Made for the Shade

The first thing most of us want when we start planting our landscape is shade as quickly as possible. Then, we don’t know how to deal with it once we do get it. Turfgrass, shrubs, groundcovers and flowers that used to thrive in our sunny gardens are suddenly struggling just to survive.

After watching our pecan forest grow taller and denser for 43 years, I’ve become accustomed to shade gardening.

I’ve lived through this same challenge. I can tell you that shade isn’t necessarily a bad thing. If you mix in creativity, planning and a bit of gardener’s patience, success can come out of the darkness. Let’s take a look.

I use garden art to create interest in our heavily shaded backyard.

Best Groundcovers for Shade

If you want something with the texture and look of a lawngrass, mondograss, also called “monkeygrass” is perhaps the best. The standard type that grows to a height of 7 or 8 inches covers most quickly, and it holds the soil firmly against erosion. It can be planted at any time. And, once you have a bed established somewhere in your yard, you can use it as a source of more plants as your landscape develops more need for turfgrass replacements. You become your own supplier.

We have perhaps one-half acre of mondograss in our landscape. I’ve never measured it. It could be even more.

Dwarf mondograss works well for small spaces, but it’s too slow, too formal and too expensive for most of our budgets. The various types of liriope are excellent choices if you need something taller and of a coarse texture.

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Two of our best full-sun groundcovers also do well in the shade. Purple wintercreeper euonymus and Asian jasmine are excellent choices. However, the thing that puts mondograss ahead of them is the fact that you can easily blow leaves out of it. With wintercreeper and Asian jasmine, fallen leaves will get hung up in the vines’ runners.

Best Shrubs for the Shade
Hollies are the benchmark. They do well in sun or shade.

This is a photo from a few years ago showing our landscape from the other side of our little creek. About 90 percent of what you are seeing is hollies. At last count I had about 30 different types.

Best of the bunch for all types of soils (smallest to tallest): dwarf yaupon, Carissa, dwarf Chinese, dwarf Burford, Willowleaf (Needlepoint), Mary Nell, Oakland, Oakleaf, Nellie R. Stevens, yaupon and Warren’s Red possumhaw hollies. In East Texas’ acidic soils you can add to the list the tall types such as Savannah, East Palatka and native American hollies.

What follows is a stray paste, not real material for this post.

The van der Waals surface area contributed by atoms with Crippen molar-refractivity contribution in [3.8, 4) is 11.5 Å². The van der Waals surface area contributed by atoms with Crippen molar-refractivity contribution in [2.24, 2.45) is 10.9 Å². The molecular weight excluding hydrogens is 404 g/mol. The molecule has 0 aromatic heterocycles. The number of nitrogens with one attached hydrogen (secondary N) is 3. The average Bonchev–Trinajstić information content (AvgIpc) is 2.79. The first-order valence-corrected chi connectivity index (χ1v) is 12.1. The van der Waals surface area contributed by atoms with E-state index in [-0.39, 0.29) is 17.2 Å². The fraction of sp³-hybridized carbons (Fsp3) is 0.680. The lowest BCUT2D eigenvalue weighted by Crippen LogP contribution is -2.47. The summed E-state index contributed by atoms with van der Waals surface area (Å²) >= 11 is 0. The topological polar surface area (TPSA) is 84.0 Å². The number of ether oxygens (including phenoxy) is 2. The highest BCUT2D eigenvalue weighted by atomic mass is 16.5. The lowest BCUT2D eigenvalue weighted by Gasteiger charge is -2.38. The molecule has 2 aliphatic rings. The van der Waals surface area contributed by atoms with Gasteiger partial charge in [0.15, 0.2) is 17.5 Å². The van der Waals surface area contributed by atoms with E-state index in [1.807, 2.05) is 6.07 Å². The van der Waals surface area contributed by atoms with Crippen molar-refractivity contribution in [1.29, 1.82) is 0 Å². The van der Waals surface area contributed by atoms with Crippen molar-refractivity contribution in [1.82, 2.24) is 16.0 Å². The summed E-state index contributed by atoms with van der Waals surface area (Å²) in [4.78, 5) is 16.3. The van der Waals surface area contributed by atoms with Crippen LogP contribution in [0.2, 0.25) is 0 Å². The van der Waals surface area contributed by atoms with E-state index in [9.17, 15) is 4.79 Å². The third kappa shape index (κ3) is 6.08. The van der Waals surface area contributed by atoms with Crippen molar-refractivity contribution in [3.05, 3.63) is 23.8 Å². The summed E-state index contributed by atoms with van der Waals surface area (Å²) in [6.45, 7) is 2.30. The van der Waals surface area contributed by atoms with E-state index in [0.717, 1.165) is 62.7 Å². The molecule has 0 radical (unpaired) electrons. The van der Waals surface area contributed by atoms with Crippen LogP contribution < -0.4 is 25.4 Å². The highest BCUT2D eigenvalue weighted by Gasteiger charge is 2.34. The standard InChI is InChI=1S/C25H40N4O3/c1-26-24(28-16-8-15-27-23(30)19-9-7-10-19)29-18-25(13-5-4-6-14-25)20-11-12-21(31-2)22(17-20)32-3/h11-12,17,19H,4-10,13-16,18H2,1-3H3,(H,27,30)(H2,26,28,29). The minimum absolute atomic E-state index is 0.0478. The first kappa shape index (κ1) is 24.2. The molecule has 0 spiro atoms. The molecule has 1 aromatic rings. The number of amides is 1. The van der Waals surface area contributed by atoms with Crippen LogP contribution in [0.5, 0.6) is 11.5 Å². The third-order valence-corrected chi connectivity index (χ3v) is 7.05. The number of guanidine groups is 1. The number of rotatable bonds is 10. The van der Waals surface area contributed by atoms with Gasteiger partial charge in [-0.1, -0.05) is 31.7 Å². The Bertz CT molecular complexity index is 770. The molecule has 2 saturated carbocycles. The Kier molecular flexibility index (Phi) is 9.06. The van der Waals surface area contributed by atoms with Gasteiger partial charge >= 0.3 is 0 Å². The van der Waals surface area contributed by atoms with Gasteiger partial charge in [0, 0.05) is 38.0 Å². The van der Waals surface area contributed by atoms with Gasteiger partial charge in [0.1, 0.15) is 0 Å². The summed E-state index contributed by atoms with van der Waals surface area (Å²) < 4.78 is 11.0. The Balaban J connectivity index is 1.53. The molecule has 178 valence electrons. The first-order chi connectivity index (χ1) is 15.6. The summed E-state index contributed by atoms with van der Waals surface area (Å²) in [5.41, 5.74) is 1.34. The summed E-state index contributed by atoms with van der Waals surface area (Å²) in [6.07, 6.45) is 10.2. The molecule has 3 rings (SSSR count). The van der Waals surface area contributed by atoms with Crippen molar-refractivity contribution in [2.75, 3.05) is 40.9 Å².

Oakleaf hydrangeas are in full bloom as you’re reading e-gardens this week. These are right outside my home office window.

Oakleaf hydrangeas grow to 6 feet tall and 7 feet wide, and they cover themselves with huge, creamy white flower heads in late April and May. Viburnums do well in the shade, and leatherleaf mahonias are stunning. Fatsia and aucubas are very good, and I’ve even been really pleased with nandinas in shade. They may not develop as much of their mid-winter color as they would in the sun, but they bring lovely fine textures.

Annuals and Perennials for Shade
I tend to use texture more than color for landscaping accents in our shaded pecan forest. That’s where plants like elephant ears and wood ferns come in, but there are also some nice flowering perennials for shaded gardens. The list includes violets, oxalis, ‘Texas Gold’ columbines, summer phlox and fall bulbs such as spider lilies, Lycoris squamigera, oxblood lilies and fall crocus.

Photos: Three seasonal sources of color in the shade of the Sperry home garden. Oxalis in spring and fall. Naked lady (Lycoris squamigera) in late summer. American beautyberry in fall.

Get foliar color from annuals such as coleus and caladiums, and flower color from impatiens, begonias and flowering tobacco. Use tropical plants in containers for unusual color. The list includes crotons, sansevierias, variegated bougainvillea, peperomias, bromeliads and variegated peace lilies.

Posted by Neil Sperry
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